Long-awaited runway project takes off


Feb. 25--Humboldt County Public Works Director Tom Mattson told the Board of Supervisors Tuesday that slightly more than $9 million in Federal Aviation Administration funds are on the way to Humboldt County -- the bulk going to improve the Arcata-Eureka Airport's main runway.

The funds would likely not be coming to Humboldt County without the recently approved federal stimulus funds, Mattson said.

The word came from U.S. Sen. Dianne Feinstein's office late Friday, Mattson said. The director appeared before the board requesting permission to accept the grants: $8.7 million for runway safety improvements and $170,525 each for automated weather observation systems at the Garberville and Rohnerville airports.

Currently, the FAA has issued a waiver to its runway safety standards to allow larger jets to land at the Arcata-Eureka Airport -- with the grants, public works will be able to update the landing areas and waivers will no longer be necessary, Mattson said.

The FAA funded the project's proposed design in 2008, he said. The two main elements are extending the length of the main runway and adding an Engineered Material Arresting System, or EMAS, an area to slow aircraft that go off the runway -- similar to areas adjacent to highways to stop runaway semi trucks.

It's anticipated that the FAA will fund a related bluff stabilization project at the north end of the main runway in 2010. Mattson said the FAA has indicated funds for the bluff stabilization work will be forthcoming when the required permits are in place.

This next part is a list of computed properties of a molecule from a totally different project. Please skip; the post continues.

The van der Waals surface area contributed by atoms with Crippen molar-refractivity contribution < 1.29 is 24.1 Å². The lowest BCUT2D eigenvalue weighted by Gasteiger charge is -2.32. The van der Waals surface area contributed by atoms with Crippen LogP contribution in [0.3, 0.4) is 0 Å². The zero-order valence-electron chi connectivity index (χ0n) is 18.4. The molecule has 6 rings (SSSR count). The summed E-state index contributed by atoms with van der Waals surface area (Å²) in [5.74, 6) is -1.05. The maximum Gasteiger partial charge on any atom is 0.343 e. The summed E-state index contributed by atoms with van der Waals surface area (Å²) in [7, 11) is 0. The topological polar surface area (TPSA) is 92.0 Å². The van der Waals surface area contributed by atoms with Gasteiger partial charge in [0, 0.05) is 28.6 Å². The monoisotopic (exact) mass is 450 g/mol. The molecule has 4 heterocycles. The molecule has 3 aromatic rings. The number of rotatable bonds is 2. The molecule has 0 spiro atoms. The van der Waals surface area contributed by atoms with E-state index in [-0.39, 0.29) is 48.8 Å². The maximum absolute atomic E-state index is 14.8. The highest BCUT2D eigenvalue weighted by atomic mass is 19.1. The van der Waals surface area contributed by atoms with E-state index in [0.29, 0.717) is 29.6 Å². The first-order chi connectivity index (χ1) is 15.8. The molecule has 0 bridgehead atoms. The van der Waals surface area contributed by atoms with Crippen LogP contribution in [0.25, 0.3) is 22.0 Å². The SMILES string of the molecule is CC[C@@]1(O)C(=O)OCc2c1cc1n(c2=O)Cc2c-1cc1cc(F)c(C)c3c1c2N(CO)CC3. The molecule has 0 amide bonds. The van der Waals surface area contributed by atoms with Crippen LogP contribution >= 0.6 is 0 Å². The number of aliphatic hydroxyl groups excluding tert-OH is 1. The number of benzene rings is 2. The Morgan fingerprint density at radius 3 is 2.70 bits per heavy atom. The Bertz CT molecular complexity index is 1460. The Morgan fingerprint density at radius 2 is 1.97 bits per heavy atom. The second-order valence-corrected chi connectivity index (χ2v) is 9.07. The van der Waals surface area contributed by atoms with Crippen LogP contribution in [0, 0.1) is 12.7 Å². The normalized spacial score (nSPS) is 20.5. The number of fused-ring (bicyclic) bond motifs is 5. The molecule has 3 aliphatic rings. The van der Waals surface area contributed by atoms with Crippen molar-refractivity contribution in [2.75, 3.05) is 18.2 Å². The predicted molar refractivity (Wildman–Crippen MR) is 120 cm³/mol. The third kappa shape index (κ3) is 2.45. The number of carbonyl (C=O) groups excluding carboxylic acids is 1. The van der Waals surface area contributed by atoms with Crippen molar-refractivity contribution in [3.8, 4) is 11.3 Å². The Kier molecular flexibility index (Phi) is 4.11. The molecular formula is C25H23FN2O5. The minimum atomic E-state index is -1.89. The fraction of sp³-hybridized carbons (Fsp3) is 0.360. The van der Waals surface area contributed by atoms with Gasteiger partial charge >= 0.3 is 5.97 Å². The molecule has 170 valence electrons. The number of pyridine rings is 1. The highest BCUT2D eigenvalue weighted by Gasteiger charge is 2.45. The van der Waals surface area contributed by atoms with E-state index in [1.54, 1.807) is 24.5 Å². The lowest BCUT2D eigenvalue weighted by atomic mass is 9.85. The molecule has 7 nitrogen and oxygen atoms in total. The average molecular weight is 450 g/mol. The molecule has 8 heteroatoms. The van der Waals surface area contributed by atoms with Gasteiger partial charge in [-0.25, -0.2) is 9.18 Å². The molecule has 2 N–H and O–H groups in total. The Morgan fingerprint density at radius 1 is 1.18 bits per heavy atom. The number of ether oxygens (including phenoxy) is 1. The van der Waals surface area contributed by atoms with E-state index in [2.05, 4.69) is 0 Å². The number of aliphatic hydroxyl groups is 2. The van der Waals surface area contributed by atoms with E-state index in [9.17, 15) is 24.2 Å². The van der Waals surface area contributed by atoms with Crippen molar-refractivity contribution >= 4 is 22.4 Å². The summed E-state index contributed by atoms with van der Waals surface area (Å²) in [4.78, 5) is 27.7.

The emergency stopping area is planned for the north end of the main runway, while the south end will be extended slightly and the taxiway -- due west of the main runway -- will be extended to meet up with the new end of the main runway.

The runway work and the automated weather observation systems come with required local matches: $461,031 for the runway work and $8,975 each for the weather stations. According to the staff report, a combination of passenger facility charges, Headwaters grants and loans, and funds from the California Aid to Airports Program will cover those costs.

While the entire project will be put out to bid, Mattson said there's only one EMAS manufacturer.

McKinleyville resident Ron Coffman expressed his gratitude to the Public Works Department for keeping the safety improvements within the airport's footprint. When first discussed some years back, plans had been considered to realign Central Avenue near the south end of the runway and possibly require removal of several homes through eminent domain.